Graphene interface engineering for large area, high efficiency solar cells

(Nanowerk News) Graphene and other layered materials are opening up new opportunities for improving efficiency in many technologies, such as solar cells. Perovskite-based solar cells have highly efficient solar power conversion, but suffer drawbacks such as reduced lifetime and poor performance at large scales.
Now, researchers from the Graphene Flagship have graphene and related materials (GRMs) to overcome these drawbacks, by engineering of the interfaces between the solar cell layers. The result is a large scale solar cell module with a light-collecting active area of 50.6 cm2 and record power conversion efficiency (PCE) of 12.6%, paving the way for commercial perovskite solar cells.
Perovskite-based solar cells
Perovskite-based solar cells have record high efficiencies converting solar energy to electrical power, but suffer efficiency reductions at large areas. Researchers in the Graphene Flagship have overcome these limitations with graphene, making large area solar cells with superior performances.
The research, published in ACS Energy Letters ("Graphene Interface Engineering for Perovskite Solar Modules: 12.6% Power Conversion Efficiency over 50 cm2 Active Area"), represents a collaboration between leading solar cell researchers in the Energy Generation Work Package of the Graphene Flagship from the University of Rome Tor Vergata, Italy, the Italian Institute of Technology (IIT), Italy, and the Technological Education Institute (TEI) of Crete Heraklion, Greece. The Graphene Flagship aims to translate graphene's unique combination of properties into new technologies that will have benefits to society.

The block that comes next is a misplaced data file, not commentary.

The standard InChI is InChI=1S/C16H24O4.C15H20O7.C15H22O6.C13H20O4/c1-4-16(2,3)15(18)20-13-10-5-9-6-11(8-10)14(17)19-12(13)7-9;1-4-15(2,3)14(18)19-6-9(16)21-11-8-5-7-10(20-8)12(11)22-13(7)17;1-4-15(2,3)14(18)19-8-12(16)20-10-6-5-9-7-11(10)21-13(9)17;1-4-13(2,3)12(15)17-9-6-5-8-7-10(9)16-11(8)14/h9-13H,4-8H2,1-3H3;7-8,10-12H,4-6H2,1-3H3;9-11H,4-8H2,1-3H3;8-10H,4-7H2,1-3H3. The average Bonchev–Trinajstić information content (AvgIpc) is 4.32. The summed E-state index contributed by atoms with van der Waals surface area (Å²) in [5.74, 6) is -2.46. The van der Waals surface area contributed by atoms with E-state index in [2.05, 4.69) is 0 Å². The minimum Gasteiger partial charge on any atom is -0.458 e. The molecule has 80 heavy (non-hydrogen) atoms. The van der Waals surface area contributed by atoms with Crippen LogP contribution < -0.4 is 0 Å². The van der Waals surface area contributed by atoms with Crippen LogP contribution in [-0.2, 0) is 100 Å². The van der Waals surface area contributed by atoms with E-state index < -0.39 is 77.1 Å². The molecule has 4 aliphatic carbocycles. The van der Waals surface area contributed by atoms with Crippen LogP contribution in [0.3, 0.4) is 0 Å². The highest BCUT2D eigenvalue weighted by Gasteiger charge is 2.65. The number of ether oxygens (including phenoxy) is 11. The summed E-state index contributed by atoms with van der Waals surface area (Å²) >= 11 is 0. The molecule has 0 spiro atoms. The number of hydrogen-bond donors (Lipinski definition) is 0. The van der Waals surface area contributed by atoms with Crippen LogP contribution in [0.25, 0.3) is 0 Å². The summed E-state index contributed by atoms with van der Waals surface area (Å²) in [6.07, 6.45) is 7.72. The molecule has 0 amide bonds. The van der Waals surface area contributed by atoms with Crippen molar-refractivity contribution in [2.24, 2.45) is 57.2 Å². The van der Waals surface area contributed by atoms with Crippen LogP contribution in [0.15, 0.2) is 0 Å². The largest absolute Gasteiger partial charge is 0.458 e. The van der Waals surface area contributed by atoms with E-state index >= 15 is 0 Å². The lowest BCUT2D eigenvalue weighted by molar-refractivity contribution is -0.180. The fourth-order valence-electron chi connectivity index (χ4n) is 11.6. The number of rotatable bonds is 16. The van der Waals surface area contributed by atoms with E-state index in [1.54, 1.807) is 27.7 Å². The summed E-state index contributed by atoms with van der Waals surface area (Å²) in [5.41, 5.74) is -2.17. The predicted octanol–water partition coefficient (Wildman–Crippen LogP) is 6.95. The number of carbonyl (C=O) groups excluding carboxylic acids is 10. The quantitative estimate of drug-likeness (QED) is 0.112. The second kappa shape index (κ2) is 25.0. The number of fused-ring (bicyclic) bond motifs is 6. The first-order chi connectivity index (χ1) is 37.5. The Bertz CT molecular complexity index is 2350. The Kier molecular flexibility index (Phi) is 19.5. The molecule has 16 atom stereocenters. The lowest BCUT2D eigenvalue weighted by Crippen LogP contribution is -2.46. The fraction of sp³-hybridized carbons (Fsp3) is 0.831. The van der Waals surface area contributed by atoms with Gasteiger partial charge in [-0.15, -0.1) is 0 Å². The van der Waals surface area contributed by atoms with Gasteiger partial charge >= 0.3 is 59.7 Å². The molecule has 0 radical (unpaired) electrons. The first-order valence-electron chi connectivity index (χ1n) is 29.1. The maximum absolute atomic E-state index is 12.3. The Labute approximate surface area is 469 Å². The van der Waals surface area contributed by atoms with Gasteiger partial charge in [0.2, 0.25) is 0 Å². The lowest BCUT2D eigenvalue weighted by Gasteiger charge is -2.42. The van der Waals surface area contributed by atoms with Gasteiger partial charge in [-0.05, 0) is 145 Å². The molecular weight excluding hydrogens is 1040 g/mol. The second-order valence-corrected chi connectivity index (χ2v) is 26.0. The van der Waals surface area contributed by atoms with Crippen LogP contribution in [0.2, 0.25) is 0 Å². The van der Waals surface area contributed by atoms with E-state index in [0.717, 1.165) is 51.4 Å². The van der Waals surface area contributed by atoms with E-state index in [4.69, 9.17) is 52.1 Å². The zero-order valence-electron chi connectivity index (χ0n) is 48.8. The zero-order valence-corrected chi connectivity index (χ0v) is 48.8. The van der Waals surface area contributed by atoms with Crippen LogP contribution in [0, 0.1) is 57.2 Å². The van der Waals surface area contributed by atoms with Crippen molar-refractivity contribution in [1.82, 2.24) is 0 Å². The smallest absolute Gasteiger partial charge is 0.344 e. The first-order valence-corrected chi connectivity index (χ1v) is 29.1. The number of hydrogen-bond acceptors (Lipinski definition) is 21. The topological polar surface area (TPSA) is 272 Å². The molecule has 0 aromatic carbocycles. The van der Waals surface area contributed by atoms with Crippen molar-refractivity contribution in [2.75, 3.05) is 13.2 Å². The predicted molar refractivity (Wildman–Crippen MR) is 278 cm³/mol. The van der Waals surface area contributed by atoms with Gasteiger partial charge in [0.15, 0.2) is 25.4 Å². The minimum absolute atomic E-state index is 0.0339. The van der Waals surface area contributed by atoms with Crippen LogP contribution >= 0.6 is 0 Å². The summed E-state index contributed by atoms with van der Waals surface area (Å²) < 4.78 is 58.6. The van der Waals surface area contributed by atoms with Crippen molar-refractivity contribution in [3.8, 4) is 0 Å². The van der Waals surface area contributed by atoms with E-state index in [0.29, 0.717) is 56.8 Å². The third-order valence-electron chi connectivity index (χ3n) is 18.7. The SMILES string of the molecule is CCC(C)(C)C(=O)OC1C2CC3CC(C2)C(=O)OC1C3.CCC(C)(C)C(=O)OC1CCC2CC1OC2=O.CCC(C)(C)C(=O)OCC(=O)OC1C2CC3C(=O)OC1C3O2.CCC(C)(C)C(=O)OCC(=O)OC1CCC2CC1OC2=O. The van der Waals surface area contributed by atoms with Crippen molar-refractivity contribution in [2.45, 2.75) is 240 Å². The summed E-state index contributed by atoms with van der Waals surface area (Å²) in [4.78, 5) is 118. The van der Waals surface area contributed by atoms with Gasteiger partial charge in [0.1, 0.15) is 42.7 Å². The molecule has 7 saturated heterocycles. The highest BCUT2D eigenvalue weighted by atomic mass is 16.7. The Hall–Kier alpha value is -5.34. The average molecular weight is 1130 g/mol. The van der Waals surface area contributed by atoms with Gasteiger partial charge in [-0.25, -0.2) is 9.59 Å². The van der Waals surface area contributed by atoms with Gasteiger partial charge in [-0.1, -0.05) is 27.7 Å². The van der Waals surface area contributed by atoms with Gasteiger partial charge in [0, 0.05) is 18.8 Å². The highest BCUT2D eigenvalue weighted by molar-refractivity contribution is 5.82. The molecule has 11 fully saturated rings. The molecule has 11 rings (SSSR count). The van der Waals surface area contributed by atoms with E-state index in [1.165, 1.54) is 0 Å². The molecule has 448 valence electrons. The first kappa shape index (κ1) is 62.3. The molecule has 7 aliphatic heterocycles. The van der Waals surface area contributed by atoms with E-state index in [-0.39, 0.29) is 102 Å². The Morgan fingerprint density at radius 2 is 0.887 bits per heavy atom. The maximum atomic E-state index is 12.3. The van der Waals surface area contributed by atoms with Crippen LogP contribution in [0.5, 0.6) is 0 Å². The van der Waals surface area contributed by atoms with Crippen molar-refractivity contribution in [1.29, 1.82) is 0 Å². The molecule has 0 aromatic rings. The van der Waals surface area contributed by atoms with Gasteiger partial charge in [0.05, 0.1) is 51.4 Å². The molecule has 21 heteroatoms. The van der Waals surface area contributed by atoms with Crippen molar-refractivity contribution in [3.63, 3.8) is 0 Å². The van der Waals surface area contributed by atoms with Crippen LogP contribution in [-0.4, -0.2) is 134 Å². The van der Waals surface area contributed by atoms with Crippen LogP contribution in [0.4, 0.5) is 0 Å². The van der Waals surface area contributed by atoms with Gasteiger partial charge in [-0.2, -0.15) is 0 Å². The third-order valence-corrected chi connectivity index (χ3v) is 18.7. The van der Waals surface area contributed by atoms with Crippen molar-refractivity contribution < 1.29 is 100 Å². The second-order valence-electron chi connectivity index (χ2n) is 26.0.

Improving energy technologies is critical for sustainable energy generation as energy demands rise. "The mission of the application-driven Energy Generation Work Package is to develop GRM-based building blocks for solar and fuel cells and to integrate them into large area power generating demonstrators, in order to clearly evaluate the most promising technologies that can be pushed sufficiently far towards up scaling and industrialization," said Emmanuel Kymakis, co-author of the study and deputy of the Graphene Flagship Work Package Energy Generation.
Antonio Agresti and Sara Pescatelli demonstrate the large area solar module
Antonio Agresti and Sara Pescatelli demonstrate the large area solar module.

Large area solar cells

The high performances of perovskite-based solar cells have been achieved in small area cells, with active areas typically around 1 cm2. For solar cells to be viable as a commercial energy generation technology, large scale solar modules must be available to harvest sufficient quantities of light.
Due to difficulties in uniformly depositing the solar cell layers, large area perovskite solar cells normally suffer poor interfaces between layers, leading to short circuits, charge recombination and ion diffusion.
"Scaling perovskite solar cells is a critical issue. Beside the quality of the materials, it is mandatory to control the uniformity of the deposition and the quality of interfaces all over the size of the module," said Aldo Di Carlo (University of Rome Tor Vergata), co-author of the work. "For this reason, the introduction of GRMs, to control the interface properties and improve, at the same time, the uniformity of the deposition is a winning strategy that can be scaled up at the industrial level."